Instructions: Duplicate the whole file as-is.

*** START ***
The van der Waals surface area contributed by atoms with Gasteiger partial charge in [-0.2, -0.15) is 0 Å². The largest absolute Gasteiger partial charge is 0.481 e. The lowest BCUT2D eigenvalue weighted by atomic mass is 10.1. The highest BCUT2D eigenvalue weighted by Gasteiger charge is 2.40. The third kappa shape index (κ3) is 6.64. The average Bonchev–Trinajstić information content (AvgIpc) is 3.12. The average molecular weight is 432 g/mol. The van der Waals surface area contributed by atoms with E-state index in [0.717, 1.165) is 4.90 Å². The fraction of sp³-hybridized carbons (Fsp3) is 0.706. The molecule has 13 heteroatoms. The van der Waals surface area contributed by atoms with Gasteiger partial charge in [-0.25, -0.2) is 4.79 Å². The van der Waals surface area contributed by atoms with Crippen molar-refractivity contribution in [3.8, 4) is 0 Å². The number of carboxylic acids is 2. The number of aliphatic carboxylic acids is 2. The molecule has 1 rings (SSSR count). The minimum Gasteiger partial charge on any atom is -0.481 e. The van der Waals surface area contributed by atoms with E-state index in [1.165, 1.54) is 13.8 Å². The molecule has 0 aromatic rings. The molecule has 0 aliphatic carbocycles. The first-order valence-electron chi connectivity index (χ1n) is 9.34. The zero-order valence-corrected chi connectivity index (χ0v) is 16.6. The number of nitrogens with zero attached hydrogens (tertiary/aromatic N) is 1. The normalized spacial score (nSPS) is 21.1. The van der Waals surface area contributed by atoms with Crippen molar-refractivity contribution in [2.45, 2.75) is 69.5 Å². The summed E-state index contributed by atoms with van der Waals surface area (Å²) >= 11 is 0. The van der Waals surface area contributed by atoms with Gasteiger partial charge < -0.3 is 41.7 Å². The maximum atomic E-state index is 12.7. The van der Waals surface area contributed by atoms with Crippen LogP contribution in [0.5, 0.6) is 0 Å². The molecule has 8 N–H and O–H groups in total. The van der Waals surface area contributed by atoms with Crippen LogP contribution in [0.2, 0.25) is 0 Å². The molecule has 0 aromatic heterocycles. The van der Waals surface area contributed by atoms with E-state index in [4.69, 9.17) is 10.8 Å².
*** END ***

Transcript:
The van der Waals surface area contributed by atoms with Gasteiger partial charge in [-0.2, -0.15) is 0 Å². The largest absolute Gasteiger partial charge is 0.481 e. The lowest BCUT2D eigenvalue weighted by atomic mass is 10.1. The highest BCUT2D eigenvalue weighted by Gasteiger charge is 2.40. The third kappa shape index (κ3) is 6.64. The average Bonchev–Trinajstić information content (AvgIpc) is 3.12. The average molecular weight is 432 g/mol. The van der Waals surface area contributed by atoms with E-state index in [0.717, 1.165) is 4.90 Å². The fraction of sp³-hybridized carbons (Fsp3) is 0.706. The molecule has 13 heteroatoms. The van der Waals surface area contributed by atoms with Gasteiger partial charge in [-0.25, -0.2) is 4.79 Å². The van der Waals surface area contributed by atoms with Crippen molar-refractivity contribution in [3.8, 4) is 0 Å². The number of carboxylic acids is 2. The number of aliphatic carboxylic acids is 2. The molecule has 1 rings (SSSR count). The minimum Gasteiger partial charge on any atom is -0.481 e. The van der Waals surface area contributed by atoms with E-state index in [1.165, 1.54) is 13.8 Å². The molecule has 0 aromatic rings. The molecule has 0 aliphatic carbocycles. The first-order valence-electron chi connectivity index (χ1n) is 9.34. The zero-order valence-corrected chi connectivity index (χ0v) is 16.6. The number of nitrogens with zero attached hydrogens (tertiary/aromatic N) is 1. The normalized spacial score (nSPS) is 21.1. The van der Waals surface area contributed by atoms with Crippen molar-refractivity contribution in [2.45, 2.75) is 69.5 Å². The summed E-state index contributed by atoms with van der Waals surface area (Å²) >= 11 is 0. The van der Waals surface area contributed by atoms with Gasteiger partial charge < -0.3 is 41.7 Å². The maximum atomic E-state index is 12.7. The van der Waals surface area contributed by atoms with Crippen LogP contribution in [0.5, 0.6) is 0 Å². The molecule has 8 N–H and O–H groups in total. The van der Waals surface area contributed by atoms with Crippen LogP contribution in [0.2, 0.25) is 0 Å². The molecule has 0 aromatic heterocycles. The van der Waals surface area contributed by atoms with E-state index in [4.69, 9.17) is 10.8 Å².